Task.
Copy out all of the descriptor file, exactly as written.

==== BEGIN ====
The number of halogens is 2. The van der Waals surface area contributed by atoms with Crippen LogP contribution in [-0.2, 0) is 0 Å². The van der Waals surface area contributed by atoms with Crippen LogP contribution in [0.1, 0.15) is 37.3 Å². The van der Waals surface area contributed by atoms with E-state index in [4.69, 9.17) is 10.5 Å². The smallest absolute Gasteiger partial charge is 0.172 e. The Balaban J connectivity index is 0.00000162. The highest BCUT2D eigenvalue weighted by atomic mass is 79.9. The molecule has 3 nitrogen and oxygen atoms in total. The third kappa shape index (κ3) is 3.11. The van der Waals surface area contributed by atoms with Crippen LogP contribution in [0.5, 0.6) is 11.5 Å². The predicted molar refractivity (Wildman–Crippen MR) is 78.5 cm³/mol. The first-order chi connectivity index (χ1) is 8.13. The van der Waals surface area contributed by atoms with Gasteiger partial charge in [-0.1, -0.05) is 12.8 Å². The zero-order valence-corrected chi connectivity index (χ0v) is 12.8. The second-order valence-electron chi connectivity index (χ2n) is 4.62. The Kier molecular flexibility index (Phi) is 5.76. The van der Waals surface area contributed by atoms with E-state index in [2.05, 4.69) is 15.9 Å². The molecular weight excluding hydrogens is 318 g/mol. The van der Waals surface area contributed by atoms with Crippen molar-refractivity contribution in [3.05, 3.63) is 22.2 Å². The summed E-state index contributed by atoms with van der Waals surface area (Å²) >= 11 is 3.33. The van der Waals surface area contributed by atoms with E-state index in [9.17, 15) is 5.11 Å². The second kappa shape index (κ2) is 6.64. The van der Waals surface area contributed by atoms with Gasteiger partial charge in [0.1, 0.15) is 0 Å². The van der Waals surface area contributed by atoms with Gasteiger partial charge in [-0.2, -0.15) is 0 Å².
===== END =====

The number of halogens is 2. The van der Waals surface area contributed by atoms with Crippen LogP contribution in [-0.2, 0) is 0 Å². The van der Waals surface area contributed by atoms with Crippen LogP contribution in [0.1, 0.15) is 37.3 Å². The van der Waals surface area contributed by atoms with E-state index in [4.69, 9.17) is 10.5 Å². The smallest absolute Gasteiger partial charge is 0.172 e. The Balaban J connectivity index is 0.00000162. The highest BCUT2D eigenvalue weighted by atomic mass is 79.9. The molecule has 3 nitrogen and oxygen atoms in total. The third kappa shape index (κ3) is 3.11. The van der Waals surface area contributed by atoms with Crippen LogP contribution in [0.5, 0.6) is 11.5 Å². The predicted molar refractivity (Wildman–Crippen MR) is 78.5 cm³/mol. The first-order chi connectivity index (χ1) is 8.13. The van der Waals surface area contributed by atoms with Gasteiger partial charge in [-0.1, -0.05) is 12.8 Å². The zero-order valence-corrected chi connectivity index (χ0v) is 12.8. The second-order valence-electron chi connectivity index (χ2n) is 4.62. The Kier molecular flexibility index (Phi) is 5.76. The van der Waals surface area contributed by atoms with E-state index in [2.05, 4.69) is 15.9 Å². The molecular weight excluding hydrogens is 318 g/mol. The van der Waals surface area contributed by atoms with Crippen molar-refractivity contribution in [3.05, 3.63) is 22.2 Å². The summed E-state index contributed by atoms with van der Waals surface area (Å²) >= 11 is 3.33. The van der Waals surface area contributed by atoms with E-state index in [9.17, 15) is 5.11 Å². The second kappa shape index (κ2) is 6.64. The van der Waals surface area contributed by atoms with Gasteiger partial charge in [0.1, 0.15) is 0 Å². The van der Waals surface area contributed by atoms with Gasteiger partial charge in [-0.2, -0.15) is 0 Å².